- Unleashing unlimited corporate spending on our political system.
- Overturning one of the signature legislative accomplishments of the civil rights movement, which had established and protected the right to vote for tens of millions of Americans.
- Telling 1.6 million women who worked for Wal-Mart that they do not have enough in common as a “class” to bring a discrimination claim challenging Wal-Mart’s failure to promote or appropriately compensate them.
- Weakening home care worker and child-care worker labor unions across the country.
- Allowing states to establish new photo-ID requirements that disenfranchise millions of voters.
- Taking affordable public health insurance coverage away from tens of millions of low-income Americans, for the simple reason that they live in Republican-controlled states.
- And most important: ending the Florida recount, to install George W. Bush as president of the United States – and all that followed.
This is just a sampling of what the narrow Supreme Court majorities that Justice Antonin Scalia was part of accomplished, over the last two decades, under Chief Justices William Rehnquist and John Roberts. That period of right-wing ascendancy on the court has likely come to a sudden end, at least until we next elect a Republican president.
An awesome achievement
I am not a lawyer, so there’s a lot of nuance I’m sure I miss in the rulings. I see their practical and political effects, more than the argumentation and legal theory behind them. There are probably several other cases more important than ones I’ve included in the brief list above. But set those limitations aside for a moment, if you will, and step back with me to reflect on the awesomeness of what Scalia and his allies achieved.
It’s probably clear to you already that I am no fan of the rulings listed above. In fact, in the vast majority of cases where the Supreme Court did not rule unanimously or near-unanimously, over the last 20 years, I – as a progressive political activist and union leader – disagree with Scalia’s position. But as we all try to assess the new legal and political landscape that his sudden and unexpected death has brought to our country, I think we would benefit from taking some time – no matter what our political lens or moral compass – to appreciate the incredible success Justice Scalia and his right-wing colleagues have had in their efforts to change the country through a combination of novel, offensive legal strategies and a relentless focus on the politics of judicial appointments.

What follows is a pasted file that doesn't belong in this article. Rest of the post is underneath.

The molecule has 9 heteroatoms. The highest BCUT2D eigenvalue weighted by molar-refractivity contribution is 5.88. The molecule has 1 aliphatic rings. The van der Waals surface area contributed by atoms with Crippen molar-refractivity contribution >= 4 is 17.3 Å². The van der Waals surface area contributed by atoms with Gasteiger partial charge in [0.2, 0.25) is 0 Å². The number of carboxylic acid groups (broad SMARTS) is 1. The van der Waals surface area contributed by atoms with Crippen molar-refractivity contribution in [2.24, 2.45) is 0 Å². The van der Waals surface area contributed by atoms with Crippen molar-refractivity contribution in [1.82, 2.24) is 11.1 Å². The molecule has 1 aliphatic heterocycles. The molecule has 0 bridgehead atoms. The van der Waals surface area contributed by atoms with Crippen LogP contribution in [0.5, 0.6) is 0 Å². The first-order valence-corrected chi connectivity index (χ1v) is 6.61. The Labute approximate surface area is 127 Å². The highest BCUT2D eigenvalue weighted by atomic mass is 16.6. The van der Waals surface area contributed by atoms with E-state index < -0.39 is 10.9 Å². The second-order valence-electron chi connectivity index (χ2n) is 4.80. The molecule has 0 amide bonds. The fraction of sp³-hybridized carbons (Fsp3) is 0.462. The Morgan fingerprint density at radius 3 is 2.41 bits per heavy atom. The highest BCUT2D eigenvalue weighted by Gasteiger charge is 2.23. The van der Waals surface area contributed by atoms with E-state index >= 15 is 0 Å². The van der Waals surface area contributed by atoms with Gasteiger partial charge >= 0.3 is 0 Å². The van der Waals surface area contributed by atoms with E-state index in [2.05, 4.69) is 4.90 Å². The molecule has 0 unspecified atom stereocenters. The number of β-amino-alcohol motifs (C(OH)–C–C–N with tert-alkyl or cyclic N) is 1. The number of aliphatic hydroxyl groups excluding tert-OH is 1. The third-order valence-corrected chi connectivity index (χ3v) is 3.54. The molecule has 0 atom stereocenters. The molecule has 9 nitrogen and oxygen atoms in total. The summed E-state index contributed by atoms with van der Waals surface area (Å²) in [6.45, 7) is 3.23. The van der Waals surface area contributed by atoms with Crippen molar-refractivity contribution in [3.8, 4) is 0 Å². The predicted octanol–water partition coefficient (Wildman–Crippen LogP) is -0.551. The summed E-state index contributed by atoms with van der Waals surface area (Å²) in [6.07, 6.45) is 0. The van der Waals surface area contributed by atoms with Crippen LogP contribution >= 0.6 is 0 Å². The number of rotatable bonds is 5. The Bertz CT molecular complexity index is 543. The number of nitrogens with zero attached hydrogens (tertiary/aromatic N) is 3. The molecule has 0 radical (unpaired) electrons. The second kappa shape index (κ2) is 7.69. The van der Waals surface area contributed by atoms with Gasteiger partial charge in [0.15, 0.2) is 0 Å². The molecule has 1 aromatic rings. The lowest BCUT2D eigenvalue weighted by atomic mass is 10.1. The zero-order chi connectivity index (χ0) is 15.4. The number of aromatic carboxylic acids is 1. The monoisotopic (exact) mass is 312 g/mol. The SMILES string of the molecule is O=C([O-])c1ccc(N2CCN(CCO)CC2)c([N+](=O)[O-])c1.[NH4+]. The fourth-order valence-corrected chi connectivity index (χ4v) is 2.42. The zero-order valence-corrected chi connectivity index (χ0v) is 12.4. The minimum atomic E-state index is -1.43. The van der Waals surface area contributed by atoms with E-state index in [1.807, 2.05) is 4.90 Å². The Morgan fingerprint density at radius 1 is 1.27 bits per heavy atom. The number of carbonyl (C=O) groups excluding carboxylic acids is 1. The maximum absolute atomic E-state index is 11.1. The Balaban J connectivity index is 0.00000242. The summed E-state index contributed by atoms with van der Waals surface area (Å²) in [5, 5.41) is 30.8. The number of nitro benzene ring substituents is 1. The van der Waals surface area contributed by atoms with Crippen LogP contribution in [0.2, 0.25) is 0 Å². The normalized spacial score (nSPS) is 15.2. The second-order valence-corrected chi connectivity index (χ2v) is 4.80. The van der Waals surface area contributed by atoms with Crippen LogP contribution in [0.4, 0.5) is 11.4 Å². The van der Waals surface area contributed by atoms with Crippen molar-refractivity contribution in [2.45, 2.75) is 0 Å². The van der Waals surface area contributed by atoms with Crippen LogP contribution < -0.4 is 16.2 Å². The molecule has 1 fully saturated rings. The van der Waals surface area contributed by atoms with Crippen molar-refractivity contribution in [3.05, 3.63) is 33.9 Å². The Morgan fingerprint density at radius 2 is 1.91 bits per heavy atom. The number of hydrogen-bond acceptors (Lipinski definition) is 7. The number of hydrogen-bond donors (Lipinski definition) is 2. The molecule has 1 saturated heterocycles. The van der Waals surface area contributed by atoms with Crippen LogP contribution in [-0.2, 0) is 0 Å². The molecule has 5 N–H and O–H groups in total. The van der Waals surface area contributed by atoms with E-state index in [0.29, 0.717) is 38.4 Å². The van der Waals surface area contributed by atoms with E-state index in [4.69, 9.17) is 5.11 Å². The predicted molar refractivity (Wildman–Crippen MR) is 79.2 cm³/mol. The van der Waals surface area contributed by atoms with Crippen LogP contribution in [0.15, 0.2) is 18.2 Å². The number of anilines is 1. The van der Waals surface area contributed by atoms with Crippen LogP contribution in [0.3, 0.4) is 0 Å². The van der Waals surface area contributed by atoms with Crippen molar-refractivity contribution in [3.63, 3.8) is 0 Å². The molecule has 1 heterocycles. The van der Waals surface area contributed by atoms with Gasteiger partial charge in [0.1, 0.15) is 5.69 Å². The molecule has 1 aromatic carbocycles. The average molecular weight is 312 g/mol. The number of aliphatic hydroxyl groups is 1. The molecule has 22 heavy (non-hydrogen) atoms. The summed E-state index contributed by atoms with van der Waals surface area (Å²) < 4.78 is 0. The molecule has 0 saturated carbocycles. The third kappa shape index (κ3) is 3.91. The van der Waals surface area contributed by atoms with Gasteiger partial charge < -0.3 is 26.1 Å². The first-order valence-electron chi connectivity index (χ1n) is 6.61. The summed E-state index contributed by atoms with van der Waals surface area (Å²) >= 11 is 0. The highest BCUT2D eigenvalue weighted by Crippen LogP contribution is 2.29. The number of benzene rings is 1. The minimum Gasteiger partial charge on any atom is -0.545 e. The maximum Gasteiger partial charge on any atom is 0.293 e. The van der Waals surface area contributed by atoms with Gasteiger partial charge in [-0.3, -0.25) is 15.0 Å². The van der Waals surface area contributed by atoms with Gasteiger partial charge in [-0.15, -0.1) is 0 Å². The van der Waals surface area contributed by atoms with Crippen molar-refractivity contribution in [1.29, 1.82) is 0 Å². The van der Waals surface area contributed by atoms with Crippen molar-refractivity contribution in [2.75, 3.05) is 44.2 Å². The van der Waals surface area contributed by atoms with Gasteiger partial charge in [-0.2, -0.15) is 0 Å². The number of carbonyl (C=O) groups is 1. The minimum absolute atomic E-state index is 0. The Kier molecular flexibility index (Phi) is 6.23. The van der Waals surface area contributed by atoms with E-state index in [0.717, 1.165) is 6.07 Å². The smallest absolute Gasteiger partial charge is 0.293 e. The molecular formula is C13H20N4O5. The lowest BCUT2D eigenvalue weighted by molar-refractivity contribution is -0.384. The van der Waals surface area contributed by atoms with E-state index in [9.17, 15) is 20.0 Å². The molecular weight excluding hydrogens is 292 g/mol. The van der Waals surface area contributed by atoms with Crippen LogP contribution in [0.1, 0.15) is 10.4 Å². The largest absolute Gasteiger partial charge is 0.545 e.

There’s plenty of other good material online and in print that you can read right now about what happens next for this Supreme Court; the impact of Scalia’s death on abortion rights, the strength of the labor movement, and the survival of the Paris climate-emissions accords; the battle lines Senate Republicans have drawn against any presidential appointment to fill Scalia’s seat; and the creative readings of history and precedent for Supreme Court appointments on display among Republican senators and presidential candidates. Rather than dig further into any of that rich material, I am going to focus here on the past, on simple appreciation of Scalia’s record.
With the possible exception of Obamacare (the Affordable Care Act), when was the last time a progressive cause in this country made anywhere close to as much progress at the federal level as the right won with Citizens United, or with overturning the Voting Rights Act and allowing photo-ID requirements that block citizens from voting? Go back through the entirety of the Bill Clinton and Obama administrations and try to find progressive accomplishments in the domestic arena as significant as either of those two.